Monday, December 21, 2009

An In-Memory Dictionary with Java

I needed to build an in-memory dictionary to do fast lookups on terms retreived from a web page. The dictionary is around 13K words from English, including names, abbreviations etc. It was compiled from the SCOWL project.

The first thing I realized was that Java uses around 90M of memory to store 65M of string data. At first glance thus seems to be due to the overhead in String class - here is the relevant class structure showing the overhead:

public final class String  implements, java.lang.Comparable<java.lang.String>, java.lang.CharSequence{
private final char[] value;
private final int offset;
private final int count;
private int hash;

As you can see, apart from the char array, there is an offset, count and the hash of the string.

The offset, count fields are used to limit memory usage. Say, if lots of strings could be represented as substrings of others, there need to be only one copy of the char[] value array, the individual strings will reference the same array with different offset, count values.

The hash is used to speed up certain data access operations when Strings are used as a key in a collection like a Hash. Rather than computing the hash each time a String is searched for in a hash, the hash of the string can be stored in the String object. Since a string is immutable, this hash value does not need to be updated once set, making it easy to maintain.

But of course, it adds an extra 4 bytes of overhead.

However, the reason for the biggest increase seems to be the size of the char data type. Since it should be able to store a Unicode character, it takes 2 bytes. So even without the other overhead, we should expect twice the number of bytes as would be needed to store this with a byte array.

And interestingly, the offset, count trick seems to find enough substrings that the amount of memory required is below double the amount one would expect with a byte array. So what we thought was overhead in fact helped us here.

Next I tried to figure out the collisions rate, when the Strings are stored in a HashSet. I was using a HashSet for my dictionary. I found found 938 collisions from 628033 terms [0.14935522%] which is quite ok. Just to make sure that there was no unusual clustering around certain keys, I checked how many slots had more than one collision, meaning three or more keys would be stored on these slots. There were only 7 such slots, and they all had just 3 keys hashed onto them.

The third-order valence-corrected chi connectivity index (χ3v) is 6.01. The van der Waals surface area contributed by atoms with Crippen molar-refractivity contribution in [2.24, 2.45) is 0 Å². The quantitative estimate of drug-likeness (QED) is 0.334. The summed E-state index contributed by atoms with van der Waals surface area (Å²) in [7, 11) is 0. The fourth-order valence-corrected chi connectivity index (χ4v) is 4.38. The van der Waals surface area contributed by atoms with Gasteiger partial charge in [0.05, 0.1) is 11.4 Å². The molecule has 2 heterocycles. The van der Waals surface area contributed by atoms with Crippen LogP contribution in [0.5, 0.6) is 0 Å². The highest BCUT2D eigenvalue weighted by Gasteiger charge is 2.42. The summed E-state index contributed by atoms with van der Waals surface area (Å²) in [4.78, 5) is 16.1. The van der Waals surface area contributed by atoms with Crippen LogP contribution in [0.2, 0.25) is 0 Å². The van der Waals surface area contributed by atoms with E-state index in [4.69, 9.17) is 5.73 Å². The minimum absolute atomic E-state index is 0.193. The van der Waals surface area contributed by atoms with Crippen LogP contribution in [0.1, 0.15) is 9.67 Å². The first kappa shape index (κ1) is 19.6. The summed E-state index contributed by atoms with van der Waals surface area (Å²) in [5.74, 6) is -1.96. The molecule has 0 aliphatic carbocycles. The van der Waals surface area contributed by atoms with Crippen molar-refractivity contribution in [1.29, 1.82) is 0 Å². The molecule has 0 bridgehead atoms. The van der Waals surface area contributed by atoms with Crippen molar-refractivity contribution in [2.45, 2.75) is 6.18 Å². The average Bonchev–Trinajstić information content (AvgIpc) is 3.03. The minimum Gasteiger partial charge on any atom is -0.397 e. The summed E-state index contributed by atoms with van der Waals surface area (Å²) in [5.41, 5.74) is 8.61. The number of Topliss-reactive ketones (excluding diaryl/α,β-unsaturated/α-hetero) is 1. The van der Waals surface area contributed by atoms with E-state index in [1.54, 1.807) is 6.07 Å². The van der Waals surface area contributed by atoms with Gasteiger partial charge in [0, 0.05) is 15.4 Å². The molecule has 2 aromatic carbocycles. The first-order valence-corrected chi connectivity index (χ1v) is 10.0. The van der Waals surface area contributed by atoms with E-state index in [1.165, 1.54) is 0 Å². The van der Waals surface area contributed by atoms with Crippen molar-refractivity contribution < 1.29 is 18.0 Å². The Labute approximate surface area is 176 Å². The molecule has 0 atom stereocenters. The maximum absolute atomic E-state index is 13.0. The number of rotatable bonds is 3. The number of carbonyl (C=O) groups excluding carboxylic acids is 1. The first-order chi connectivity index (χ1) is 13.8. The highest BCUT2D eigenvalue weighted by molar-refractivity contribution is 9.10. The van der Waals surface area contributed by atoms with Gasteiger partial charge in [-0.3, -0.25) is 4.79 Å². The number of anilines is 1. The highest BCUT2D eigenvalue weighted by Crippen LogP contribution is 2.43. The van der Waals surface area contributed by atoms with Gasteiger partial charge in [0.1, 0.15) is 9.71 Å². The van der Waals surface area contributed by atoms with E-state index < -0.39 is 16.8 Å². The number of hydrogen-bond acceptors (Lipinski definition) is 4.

So the maximum length of the list at each hash slot was 3. This was quite acceptable.

Here is the code used to find the collision info.

import java.util.Set;
import java.util.HashSet;
import java.util.Map;
import java.util.HashMap;

public class Collider {
static public void main(String[] args) {
String dictDir = "/Users/thushara/code/platform/AdXpose/src/com/adxpose/affinity/en_dict";
File[] files = new File(dictDir).listFiles();
Set<Integer> set = new HashSet<Integer>();
Map<Integer, Integer> collisions = new HashMap<Integer, Integer>();
int dups = 0;
int tot = 0;
for (File file : files) {
try {
FileInputStream fstream = new FileInputStream(file);
DataInputStream in = new DataInputStream(fstream);
BufferedReader br = new BufferedReader(new InputStreamReader(in));
String word;
while ((word = br.readLine()) != null) {
int hash = word.hashCode();
if (set.contains(hash)) {
collisions.put(hash, collisions.get(hash) == null ? 1 : collisions.get(hash)+1);
} else {
} catch (Exception e) {}
System.out.println("found " + dups + " collisions from " + tot + " terms [" + ((float)dups)/tot*100 + "%]");
for (Map.Entry<Integer, Integer> entry : collisions.entrySet()) {
if (entry.getValue()>1) System.out.println(entry.getKey() + ":" + entry.getValue());

with this output:

found 938 collisions from 628033 terms [0.14935522%]

Of course the problem of collisons is addressed in the Birthday Paradox. We could also use this theory to determine if String.hashCode() is optimal.

Next I will make a simple light string class based on a byte array using the last byte as a terminator (like in the traditional C string, storing 0 as the last byte).

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